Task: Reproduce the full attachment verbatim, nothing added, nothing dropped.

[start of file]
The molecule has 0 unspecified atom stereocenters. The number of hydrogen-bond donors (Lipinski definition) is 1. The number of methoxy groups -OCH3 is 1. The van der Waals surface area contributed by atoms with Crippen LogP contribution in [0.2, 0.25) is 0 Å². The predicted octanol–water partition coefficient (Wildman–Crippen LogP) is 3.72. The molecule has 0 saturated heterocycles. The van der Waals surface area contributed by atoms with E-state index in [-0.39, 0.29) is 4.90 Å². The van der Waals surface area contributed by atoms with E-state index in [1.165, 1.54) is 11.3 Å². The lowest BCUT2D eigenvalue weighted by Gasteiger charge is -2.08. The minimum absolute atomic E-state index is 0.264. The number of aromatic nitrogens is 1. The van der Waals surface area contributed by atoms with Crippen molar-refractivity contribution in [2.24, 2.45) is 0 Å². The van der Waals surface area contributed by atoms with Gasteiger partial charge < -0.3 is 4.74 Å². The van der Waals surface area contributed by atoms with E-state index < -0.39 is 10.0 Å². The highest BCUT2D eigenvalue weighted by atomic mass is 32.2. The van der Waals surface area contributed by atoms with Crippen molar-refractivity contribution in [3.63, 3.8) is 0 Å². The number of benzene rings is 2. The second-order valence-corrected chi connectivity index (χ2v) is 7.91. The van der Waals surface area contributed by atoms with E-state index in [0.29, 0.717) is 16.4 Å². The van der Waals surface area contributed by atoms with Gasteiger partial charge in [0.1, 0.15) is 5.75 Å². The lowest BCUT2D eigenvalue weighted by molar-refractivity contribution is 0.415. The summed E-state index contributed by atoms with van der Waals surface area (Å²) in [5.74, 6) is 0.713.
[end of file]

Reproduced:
The molecule has 0 unspecified atom stereocenters. The number of hydrogen-bond donors (Lipinski definition) is 1. The number of methoxy groups -OCH3 is 1. The van der Waals surface area contributed by atoms with Crippen LogP contribution in [0.2, 0.25) is 0 Å². The predicted octanol–water partition coefficient (Wildman–Crippen LogP) is 3.72. The molecule has 0 saturated heterocycles. The van der Waals surface area contributed by atoms with E-state index in [-0.39, 0.29) is 4.90 Å². The van der Waals surface area contributed by atoms with E-state index in [1.165, 1.54) is 11.3 Å². The lowest BCUT2D eigenvalue weighted by Gasteiger charge is -2.08. The minimum absolute atomic E-state index is 0.264. The number of aromatic nitrogens is 1. The van der Waals surface area contributed by atoms with Crippen molar-refractivity contribution in [2.24, 2.45) is 0 Å². The van der Waals surface area contributed by atoms with Gasteiger partial charge < -0.3 is 4.74 Å². The van der Waals surface area contributed by atoms with E-state index < -0.39 is 10.0 Å². The highest BCUT2D eigenvalue weighted by atomic mass is 32.2. The van der Waals surface area contributed by atoms with Crippen molar-refractivity contribution in [3.63, 3.8) is 0 Å². The number of benzene rings is 2. The second-order valence-corrected chi connectivity index (χ2v) is 7.91. The van der Waals surface area contributed by atoms with E-state index in [0.29, 0.717) is 16.4 Å². The van der Waals surface area contributed by atoms with Gasteiger partial charge in [0.1, 0.15) is 5.75 Å². The lowest BCUT2D eigenvalue weighted by molar-refractivity contribution is 0.415. The summed E-state index contributed by atoms with van der Waals surface area (Å²) in [5.74, 6) is 0.713.